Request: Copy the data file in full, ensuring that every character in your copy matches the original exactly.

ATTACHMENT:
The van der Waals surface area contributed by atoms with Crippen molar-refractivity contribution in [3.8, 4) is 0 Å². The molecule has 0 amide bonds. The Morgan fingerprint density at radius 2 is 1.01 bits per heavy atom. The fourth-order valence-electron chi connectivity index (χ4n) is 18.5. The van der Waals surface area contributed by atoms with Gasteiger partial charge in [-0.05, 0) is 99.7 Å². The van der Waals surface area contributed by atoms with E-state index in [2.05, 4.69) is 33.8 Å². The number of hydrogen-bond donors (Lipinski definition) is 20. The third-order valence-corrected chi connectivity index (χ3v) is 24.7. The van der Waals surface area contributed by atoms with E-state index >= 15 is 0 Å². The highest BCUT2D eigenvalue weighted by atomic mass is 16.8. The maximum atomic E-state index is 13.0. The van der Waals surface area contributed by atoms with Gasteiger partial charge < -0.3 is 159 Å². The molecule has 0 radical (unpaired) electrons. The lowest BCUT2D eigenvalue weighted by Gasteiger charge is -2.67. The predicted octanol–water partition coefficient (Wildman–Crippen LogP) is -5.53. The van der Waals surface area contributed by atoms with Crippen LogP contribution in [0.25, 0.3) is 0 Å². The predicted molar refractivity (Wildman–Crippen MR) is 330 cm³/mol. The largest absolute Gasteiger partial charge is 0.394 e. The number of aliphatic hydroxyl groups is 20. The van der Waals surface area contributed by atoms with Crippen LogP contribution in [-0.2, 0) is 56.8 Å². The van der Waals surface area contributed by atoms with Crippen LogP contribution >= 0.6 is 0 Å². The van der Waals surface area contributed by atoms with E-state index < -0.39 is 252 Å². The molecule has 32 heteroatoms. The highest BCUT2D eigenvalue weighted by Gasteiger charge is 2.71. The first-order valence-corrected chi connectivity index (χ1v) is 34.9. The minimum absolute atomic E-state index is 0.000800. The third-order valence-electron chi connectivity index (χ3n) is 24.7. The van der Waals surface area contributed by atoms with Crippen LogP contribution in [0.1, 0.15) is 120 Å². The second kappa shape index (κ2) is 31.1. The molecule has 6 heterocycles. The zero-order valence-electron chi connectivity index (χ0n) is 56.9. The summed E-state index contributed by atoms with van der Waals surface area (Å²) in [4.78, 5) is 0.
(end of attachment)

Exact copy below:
The van der Waals surface area contributed by atoms with Crippen molar-refractivity contribution in [3.8, 4) is 0 Å². The molecule has 0 amide bonds. The Morgan fingerprint density at radius 2 is 1.01 bits per heavy atom. The fourth-order valence-electron chi connectivity index (χ4n) is 18.5. The van der Waals surface area contributed by atoms with Gasteiger partial charge in [-0.05, 0) is 99.7 Å². The van der Waals surface area contributed by atoms with E-state index in [2.05, 4.69) is 33.8 Å². The number of hydrogen-bond donors (Lipinski definition) is 20. The third-order valence-corrected chi connectivity index (χ3v) is 24.7. The van der Waals surface area contributed by atoms with E-state index >= 15 is 0 Å². The highest BCUT2D eigenvalue weighted by atomic mass is 16.8. The maximum atomic E-state index is 13.0. The van der Waals surface area contributed by atoms with Gasteiger partial charge < -0.3 is 159 Å². The molecule has 0 radical (unpaired) electrons. The lowest BCUT2D eigenvalue weighted by Gasteiger charge is -2.67. The predicted octanol–water partition coefficient (Wildman–Crippen LogP) is -5.53. The van der Waals surface area contributed by atoms with Crippen LogP contribution in [0.25, 0.3) is 0 Å². The predicted molar refractivity (Wildman–Crippen MR) is 330 cm³/mol. The largest absolute Gasteiger partial charge is 0.394 e. The number of aliphatic hydroxyl groups is 20. The van der Waals surface area contributed by atoms with Crippen LogP contribution in [-0.2, 0) is 56.8 Å². The van der Waals surface area contributed by atoms with Crippen LogP contribution >= 0.6 is 0 Å². The van der Waals surface area contributed by atoms with E-state index < -0.39 is 252 Å². The molecule has 32 heteroatoms. The highest BCUT2D eigenvalue weighted by Gasteiger charge is 2.71. The first-order valence-corrected chi connectivity index (χ1v) is 34.9. The minimum absolute atomic E-state index is 0.000800. The third-order valence-electron chi connectivity index (χ3n) is 24.7. The van der Waals surface area contributed by atoms with Crippen LogP contribution in [0.1, 0.15) is 120 Å². The second kappa shape index (κ2) is 31.1. The molecule has 6 heterocycles. The zero-order valence-electron chi connectivity index (χ0n) is 56.9. The summed E-state index contributed by atoms with van der Waals surface area (Å²) in [4.78, 5) is 0.